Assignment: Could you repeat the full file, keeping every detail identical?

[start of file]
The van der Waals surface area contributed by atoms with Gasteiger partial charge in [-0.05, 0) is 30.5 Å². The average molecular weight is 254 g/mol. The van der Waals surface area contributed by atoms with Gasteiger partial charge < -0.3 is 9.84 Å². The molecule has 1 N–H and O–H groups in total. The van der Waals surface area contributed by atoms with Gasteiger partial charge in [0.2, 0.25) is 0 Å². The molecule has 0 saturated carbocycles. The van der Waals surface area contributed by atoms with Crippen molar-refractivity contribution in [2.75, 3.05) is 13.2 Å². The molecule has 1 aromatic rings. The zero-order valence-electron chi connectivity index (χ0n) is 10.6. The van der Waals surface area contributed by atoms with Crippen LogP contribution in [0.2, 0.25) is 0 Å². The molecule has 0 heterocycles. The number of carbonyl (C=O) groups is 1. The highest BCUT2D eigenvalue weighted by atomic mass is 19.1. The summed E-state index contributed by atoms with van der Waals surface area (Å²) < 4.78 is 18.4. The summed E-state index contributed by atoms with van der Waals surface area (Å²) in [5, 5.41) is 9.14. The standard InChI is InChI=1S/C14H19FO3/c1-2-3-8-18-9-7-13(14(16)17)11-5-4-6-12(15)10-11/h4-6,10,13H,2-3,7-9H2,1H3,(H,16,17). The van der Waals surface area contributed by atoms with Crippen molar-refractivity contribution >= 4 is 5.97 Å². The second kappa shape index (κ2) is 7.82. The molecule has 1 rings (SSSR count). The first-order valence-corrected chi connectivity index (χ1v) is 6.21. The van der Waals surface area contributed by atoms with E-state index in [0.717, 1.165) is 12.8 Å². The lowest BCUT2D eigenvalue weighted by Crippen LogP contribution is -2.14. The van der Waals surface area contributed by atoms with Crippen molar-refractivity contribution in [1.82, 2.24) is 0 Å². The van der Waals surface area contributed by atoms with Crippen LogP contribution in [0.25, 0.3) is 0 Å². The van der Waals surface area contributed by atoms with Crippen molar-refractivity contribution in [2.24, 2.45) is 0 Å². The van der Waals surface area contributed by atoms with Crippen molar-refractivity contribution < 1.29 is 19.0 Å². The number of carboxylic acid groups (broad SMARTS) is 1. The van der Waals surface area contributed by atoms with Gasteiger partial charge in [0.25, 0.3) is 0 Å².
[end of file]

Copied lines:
The van der Waals surface area contributed by atoms with Gasteiger partial charge in [-0.05, 0) is 30.5 Å². The average molecular weight is 254 g/mol. The van der Waals surface area contributed by atoms with Gasteiger partial charge < -0.3 is 9.84 Å². The molecule has 1 N–H and O–H groups in total. The van der Waals surface area contributed by atoms with Gasteiger partial charge in [0.2, 0.25) is 0 Å². The molecule has 0 saturated carbocycles. The van der Waals surface area contributed by atoms with Crippen molar-refractivity contribution in [2.75, 3.05) is 13.2 Å². The molecule has 1 aromatic rings. The zero-order valence-electron chi connectivity index (χ0n) is 10.6. The van der Waals surface area contributed by atoms with Crippen LogP contribution in [0.2, 0.25) is 0 Å². The molecule has 0 heterocycles. The number of carbonyl (C=O) groups is 1. The highest BCUT2D eigenvalue weighted by atomic mass is 19.1. The summed E-state index contributed by atoms with van der Waals surface area (Å²) < 4.78 is 18.4. The summed E-state index contributed by atoms with van der Waals surface area (Å²) in [5, 5.41) is 9.14. The standard InChI is InChI=1S/C14H19FO3/c1-2-3-8-18-9-7-13(14(16)17)11-5-4-6-12(15)10-11/h4-6,10,13H,2-3,7-9H2,1H3,(H,16,17). The van der Waals surface area contributed by atoms with Crippen molar-refractivity contribution >= 4 is 5.97 Å². The second kappa shape index (κ2) is 7.82. The molecule has 1 rings (SSSR count). The first-order valence-corrected chi connectivity index (χ1v) is 6.21. The van der Waals surface area contributed by atoms with E-state index in [0.717, 1.165) is 12.8 Å². The lowest BCUT2D eigenvalue weighted by Crippen LogP contribution is -2.14. The van der Waals surface area contributed by atoms with Crippen molar-refractivity contribution in [1.82, 2.24) is 0 Å². The van der Waals surface area contributed by atoms with Crippen LogP contribution in [0.25, 0.3) is 0 Å². The van der Waals surface area contributed by atoms with Crippen molar-refractivity contribution in [2.24, 2.45) is 0 Å². The van der Waals surface area contributed by atoms with Crippen molar-refractivity contribution < 1.29 is 19.0 Å². The number of carboxylic acid groups (broad SMARTS) is 1. The van der Waals surface area contributed by atoms with Gasteiger partial charge in [0.25, 0.3) is 0 Å².